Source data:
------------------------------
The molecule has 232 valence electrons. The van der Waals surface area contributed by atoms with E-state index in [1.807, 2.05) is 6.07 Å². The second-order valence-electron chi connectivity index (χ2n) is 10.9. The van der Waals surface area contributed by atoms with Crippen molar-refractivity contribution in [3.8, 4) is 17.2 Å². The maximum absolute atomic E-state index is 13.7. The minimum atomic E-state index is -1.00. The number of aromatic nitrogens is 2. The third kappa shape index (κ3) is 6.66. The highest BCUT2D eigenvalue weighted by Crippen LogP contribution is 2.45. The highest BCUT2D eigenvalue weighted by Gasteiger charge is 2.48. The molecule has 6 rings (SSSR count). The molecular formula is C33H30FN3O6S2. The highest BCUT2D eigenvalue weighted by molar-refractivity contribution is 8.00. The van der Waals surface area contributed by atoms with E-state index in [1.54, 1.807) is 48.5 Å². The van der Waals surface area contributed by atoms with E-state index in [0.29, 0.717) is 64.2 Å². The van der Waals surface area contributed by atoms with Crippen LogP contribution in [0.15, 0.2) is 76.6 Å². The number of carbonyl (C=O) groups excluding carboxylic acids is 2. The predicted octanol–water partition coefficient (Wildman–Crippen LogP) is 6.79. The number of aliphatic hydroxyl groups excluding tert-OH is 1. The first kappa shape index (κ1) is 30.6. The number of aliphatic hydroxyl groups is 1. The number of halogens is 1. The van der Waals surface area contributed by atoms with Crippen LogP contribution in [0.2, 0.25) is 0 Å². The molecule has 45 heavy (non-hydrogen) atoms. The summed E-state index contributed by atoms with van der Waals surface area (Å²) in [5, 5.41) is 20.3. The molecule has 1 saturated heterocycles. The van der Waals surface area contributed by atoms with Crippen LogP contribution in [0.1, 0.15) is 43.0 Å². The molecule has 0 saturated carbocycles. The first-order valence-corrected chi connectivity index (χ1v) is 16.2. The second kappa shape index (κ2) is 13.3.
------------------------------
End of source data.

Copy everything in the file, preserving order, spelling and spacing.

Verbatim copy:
The molecule has 232 valence electrons. The van der Waals surface area contributed by atoms with E-state index in [1.807, 2.05) is 6.07 Å². The second-order valence-electron chi connectivity index (χ2n) is 10.9. The van der Waals surface area contributed by atoms with Crippen molar-refractivity contribution in [3.8, 4) is 17.2 Å². The maximum absolute atomic E-state index is 13.7. The minimum atomic E-state index is -1.00. The number of aromatic nitrogens is 2. The third kappa shape index (κ3) is 6.66. The highest BCUT2D eigenvalue weighted by Crippen LogP contribution is 2.45. The highest BCUT2D eigenvalue weighted by Gasteiger charge is 2.48. The molecule has 6 rings (SSSR count). The molecular formula is C33H30FN3O6S2. The highest BCUT2D eigenvalue weighted by molar-refractivity contribution is 8.00. The van der Waals surface area contributed by atoms with E-state index in [1.54, 1.807) is 48.5 Å². The van der Waals surface area contributed by atoms with E-state index in [0.29, 0.717) is 64.2 Å². The van der Waals surface area contributed by atoms with Crippen LogP contribution in [0.15, 0.2) is 76.6 Å². The number of carbonyl (C=O) groups excluding carboxylic acids is 2. The predicted octanol–water partition coefficient (Wildman–Crippen LogP) is 6.79. The number of aliphatic hydroxyl groups excluding tert-OH is 1. The first kappa shape index (κ1) is 30.6. The number of aliphatic hydroxyl groups is 1. The number of halogens is 1. The van der Waals surface area contributed by atoms with Crippen LogP contribution in [0.2, 0.25) is 0 Å². The molecule has 45 heavy (non-hydrogen) atoms. The summed E-state index contributed by atoms with van der Waals surface area (Å²) in [5, 5.41) is 20.3. The molecule has 1 saturated heterocycles. The van der Waals surface area contributed by atoms with Crippen LogP contribution in [0.1, 0.15) is 43.0 Å². The molecule has 0 saturated carbocycles. The first-order valence-corrected chi connectivity index (χ1v) is 16.2. The second kappa shape index (κ2) is 13.3.